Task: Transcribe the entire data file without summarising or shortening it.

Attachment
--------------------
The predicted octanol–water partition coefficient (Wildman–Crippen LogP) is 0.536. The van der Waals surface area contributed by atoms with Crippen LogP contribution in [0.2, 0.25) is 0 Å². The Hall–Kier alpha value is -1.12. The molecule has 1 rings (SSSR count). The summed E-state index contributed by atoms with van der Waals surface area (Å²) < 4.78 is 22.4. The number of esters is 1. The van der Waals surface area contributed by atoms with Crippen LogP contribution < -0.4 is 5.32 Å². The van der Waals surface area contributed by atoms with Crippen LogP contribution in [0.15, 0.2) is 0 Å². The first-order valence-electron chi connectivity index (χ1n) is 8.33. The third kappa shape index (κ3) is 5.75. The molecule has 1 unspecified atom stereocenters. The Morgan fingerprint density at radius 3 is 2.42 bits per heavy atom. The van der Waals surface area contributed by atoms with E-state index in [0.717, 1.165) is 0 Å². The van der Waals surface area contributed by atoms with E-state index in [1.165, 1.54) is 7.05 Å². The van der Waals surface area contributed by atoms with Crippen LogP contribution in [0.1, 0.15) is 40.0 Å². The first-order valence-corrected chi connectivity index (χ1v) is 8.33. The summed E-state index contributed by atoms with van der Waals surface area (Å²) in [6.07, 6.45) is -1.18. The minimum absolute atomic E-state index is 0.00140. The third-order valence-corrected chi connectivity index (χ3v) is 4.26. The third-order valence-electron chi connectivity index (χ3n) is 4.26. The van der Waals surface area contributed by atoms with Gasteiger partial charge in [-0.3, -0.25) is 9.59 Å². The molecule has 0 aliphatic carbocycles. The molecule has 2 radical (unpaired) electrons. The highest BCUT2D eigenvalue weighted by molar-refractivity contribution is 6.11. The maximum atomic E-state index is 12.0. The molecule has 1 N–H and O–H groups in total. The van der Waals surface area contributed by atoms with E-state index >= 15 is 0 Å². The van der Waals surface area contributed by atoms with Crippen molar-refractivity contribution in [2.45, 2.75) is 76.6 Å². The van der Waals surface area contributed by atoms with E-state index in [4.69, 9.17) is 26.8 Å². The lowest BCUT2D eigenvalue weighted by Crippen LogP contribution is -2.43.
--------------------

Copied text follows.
The predicted octanol–water partition coefficient (Wildman–Crippen LogP) is 0.536. The van der Waals surface area contributed by atoms with Crippen LogP contribution in [0.2, 0.25) is 0 Å². The Hall–Kier alpha value is -1.12. The molecule has 1 rings (SSSR count). The summed E-state index contributed by atoms with van der Waals surface area (Å²) < 4.78 is 22.4. The number of esters is 1. The van der Waals surface area contributed by atoms with Crippen LogP contribution < -0.4 is 5.32 Å². The van der Waals surface area contributed by atoms with Crippen LogP contribution in [0.15, 0.2) is 0 Å². The first-order valence-electron chi connectivity index (χ1n) is 8.33. The third kappa shape index (κ3) is 5.75. The molecule has 1 unspecified atom stereocenters. The Morgan fingerprint density at radius 3 is 2.42 bits per heavy atom. The van der Waals surface area contributed by atoms with E-state index in [0.717, 1.165) is 0 Å². The van der Waals surface area contributed by atoms with E-state index in [1.165, 1.54) is 7.05 Å². The van der Waals surface area contributed by atoms with Crippen LogP contribution in [0.1, 0.15) is 40.0 Å². The first-order valence-corrected chi connectivity index (χ1v) is 8.33. The summed E-state index contributed by atoms with van der Waals surface area (Å²) in [6.07, 6.45) is -1.18. The minimum absolute atomic E-state index is 0.00140. The third-order valence-corrected chi connectivity index (χ3v) is 4.26. The third-order valence-electron chi connectivity index (χ3n) is 4.26. The van der Waals surface area contributed by atoms with Gasteiger partial charge in [-0.3, -0.25) is 9.59 Å². The molecule has 0 aliphatic carbocycles. The molecule has 2 radical (unpaired) electrons. The highest BCUT2D eigenvalue weighted by molar-refractivity contribution is 6.11. The maximum atomic E-state index is 12.0. The molecule has 1 N–H and O–H groups in total. The van der Waals surface area contributed by atoms with E-state index >= 15 is 0 Å². The van der Waals surface area contributed by atoms with Crippen molar-refractivity contribution in [2.45, 2.75) is 76.6 Å². The van der Waals surface area contributed by atoms with E-state index in [4.69, 9.17) is 26.8 Å². The lowest BCUT2D eigenvalue weighted by Crippen LogP contribution is -2.43.